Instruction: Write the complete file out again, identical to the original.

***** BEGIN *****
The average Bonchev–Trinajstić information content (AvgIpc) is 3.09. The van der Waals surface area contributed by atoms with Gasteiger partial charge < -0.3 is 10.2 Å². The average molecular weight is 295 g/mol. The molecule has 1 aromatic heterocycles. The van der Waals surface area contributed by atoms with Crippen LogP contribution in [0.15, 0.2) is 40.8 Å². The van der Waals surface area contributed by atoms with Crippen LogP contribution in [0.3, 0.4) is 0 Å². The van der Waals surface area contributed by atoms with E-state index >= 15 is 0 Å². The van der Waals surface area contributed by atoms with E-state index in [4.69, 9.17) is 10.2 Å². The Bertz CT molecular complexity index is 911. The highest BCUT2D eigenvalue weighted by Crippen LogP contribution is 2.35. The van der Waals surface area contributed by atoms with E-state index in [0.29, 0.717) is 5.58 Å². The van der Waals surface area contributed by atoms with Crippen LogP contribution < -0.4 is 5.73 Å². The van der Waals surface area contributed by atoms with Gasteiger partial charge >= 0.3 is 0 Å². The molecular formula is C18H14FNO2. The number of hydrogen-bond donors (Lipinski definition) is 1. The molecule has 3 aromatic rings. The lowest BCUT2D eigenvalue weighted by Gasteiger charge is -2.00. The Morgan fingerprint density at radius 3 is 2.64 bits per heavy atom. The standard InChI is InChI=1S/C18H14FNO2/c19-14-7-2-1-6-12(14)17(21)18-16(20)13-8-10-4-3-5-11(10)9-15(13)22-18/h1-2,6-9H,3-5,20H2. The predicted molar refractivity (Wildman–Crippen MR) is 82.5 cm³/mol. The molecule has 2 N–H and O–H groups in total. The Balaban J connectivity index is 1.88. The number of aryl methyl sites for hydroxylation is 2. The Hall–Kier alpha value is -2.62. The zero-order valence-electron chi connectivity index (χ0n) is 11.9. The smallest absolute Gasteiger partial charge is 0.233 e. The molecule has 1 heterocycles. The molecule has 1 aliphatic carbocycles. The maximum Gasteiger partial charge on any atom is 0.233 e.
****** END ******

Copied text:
The average Bonchev–Trinajstić information content (AvgIpc) is 3.09. The van der Waals surface area contributed by atoms with Gasteiger partial charge < -0.3 is 10.2 Å². The average molecular weight is 295 g/mol. The molecule has 1 aromatic heterocycles. The van der Waals surface area contributed by atoms with Crippen LogP contribution in [0.15, 0.2) is 40.8 Å². The van der Waals surface area contributed by atoms with Crippen LogP contribution in [0.3, 0.4) is 0 Å². The van der Waals surface area contributed by atoms with E-state index >= 15 is 0 Å². The van der Waals surface area contributed by atoms with E-state index in [4.69, 9.17) is 10.2 Å². The Bertz CT molecular complexity index is 911. The highest BCUT2D eigenvalue weighted by Crippen LogP contribution is 2.35. The van der Waals surface area contributed by atoms with E-state index in [0.29, 0.717) is 5.58 Å². The van der Waals surface area contributed by atoms with Crippen LogP contribution < -0.4 is 5.73 Å². The van der Waals surface area contributed by atoms with Gasteiger partial charge >= 0.3 is 0 Å². The molecular formula is C18H14FNO2. The number of hydrogen-bond donors (Lipinski definition) is 1. The molecule has 3 aromatic rings. The lowest BCUT2D eigenvalue weighted by Gasteiger charge is -2.00. The Morgan fingerprint density at radius 3 is 2.64 bits per heavy atom. The standard InChI is InChI=1S/C18H14FNO2/c19-14-7-2-1-6-12(14)17(21)18-16(20)13-8-10-4-3-5-11(10)9-15(13)22-18/h1-2,6-9H,3-5,20H2. The predicted molar refractivity (Wildman–Crippen MR) is 82.5 cm³/mol. The molecule has 2 N–H and O–H groups in total. The Balaban J connectivity index is 1.88. The number of aryl methyl sites for hydroxylation is 2. The Hall–Kier alpha value is -2.62. The zero-order valence-electron chi connectivity index (χ0n) is 11.9. The smallest absolute Gasteiger partial charge is 0.233 e. The molecule has 1 heterocycles. The molecule has 1 aliphatic carbocycles. The maximum Gasteiger partial charge on any atom is 0.233 e.